Mohorovic and D’Adamo’s no-shows at local parades attract notice
Wednesday, 13 August 2014 11:44
 by Ben Boehl

    House of Delegates candidates  may have pulled off an apparent upset in June’s primary, but both have since been absent from such high-profile public events as the Dundalk 4th of July parade and the recent North Point-Edgemere Volunteer Fire Department parade, and their Republican opponents are starting to notice.
    “I have not seen Nick D’Adamo since early voting back in June,” said Republican House of Delegates candidate Bob Long.
    Ric Metzgar, another Republican running for the House of Delegates, questioned why D’Adamo and Mohorovic would not take part in a light-hearted event such as a parade.
    “If you are not at the little things, then how are you going to maintain the major events such as important issues?” Metzgar asked rhetorically. “I think I might have missed one of these [community festivals], and that was when I was on vacation. Interaction with the community is important.”
    Neither D’Adamo, a former Baltimore City councilman, nor Mohorovic, who was elected to the House twice in the 1990s, was spotted at a recent community input meeting on development plans for the former Seagram’s distillery site.
    Republicans are not the only ones to notice D’Adamo and Mohorovic’s absences.
    There have been reports that prominent Democrats were upset that Mohorovic and D’Adamo decided to skip arguably the highest-profile event of the year — the 4th of July parade, especially given that all of the Republican House candidates — Metzgar, Long and Robin Grammer — were in attendance.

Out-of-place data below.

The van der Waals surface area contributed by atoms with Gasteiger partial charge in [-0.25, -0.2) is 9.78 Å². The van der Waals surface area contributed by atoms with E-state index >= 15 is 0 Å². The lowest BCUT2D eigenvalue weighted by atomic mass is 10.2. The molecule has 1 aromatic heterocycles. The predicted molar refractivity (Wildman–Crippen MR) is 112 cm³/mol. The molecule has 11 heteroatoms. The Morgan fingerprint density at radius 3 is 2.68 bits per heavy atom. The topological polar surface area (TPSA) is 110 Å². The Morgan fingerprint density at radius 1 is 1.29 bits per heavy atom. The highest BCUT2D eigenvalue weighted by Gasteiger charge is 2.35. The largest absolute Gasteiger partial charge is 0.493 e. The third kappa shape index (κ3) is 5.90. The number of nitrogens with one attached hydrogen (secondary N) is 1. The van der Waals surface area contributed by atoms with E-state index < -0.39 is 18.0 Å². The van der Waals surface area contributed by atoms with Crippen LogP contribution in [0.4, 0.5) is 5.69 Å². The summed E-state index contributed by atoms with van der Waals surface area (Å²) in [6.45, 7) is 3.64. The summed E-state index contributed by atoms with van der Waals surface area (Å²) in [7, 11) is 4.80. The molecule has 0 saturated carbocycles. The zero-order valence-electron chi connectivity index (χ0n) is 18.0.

Mohorovic explained that his foot was swollen and could not walk the 4th of July parade.
    “I have walked in the parade before, but my feet were in bad shape,” Mohorovic  said. “I guess I could have rode in a car, but I like to walk in the parade.”
    D’Adamo said he was invited to the parade but had another obligation, adding that he did not get an invite to the Edgemere parade.
    As a former city councilman, D’Adamo said he would go to events as an elected official but not as a candidate.
    “Since I didn’t get an invitation, I didn’t want to [impose],” D’Adamo said. “I’m not an elected official. I’m just a candidate. Sometimes people don’t like  it when you just ‘show up’ for a parade.”
    Some Republicans have also questioned the former city politician’s desire to represent the area, since he is new to southeast Baltimore County. D’Adamo responded that he does care about the needs of the 6th District.
    “My heart is in politics. I’m a public servant and I like to help people,” D’Adamo said.
    Del. John Olszewski said he tries to attend as many community events as possible because he enjoys the opportunity to communicate and interact with residents, but downplayed the absences of Mohorovic and D’Adamo.
    “While I imagine both would have preferred to have had a presence at the parades if they were able, I believe that Nick D’Adamo and Jake Mohorovic remain committed to sharing their many qualifications for, and excitement about, the possibility of serving the 6th District in the House of Delegates,” Olszewski said.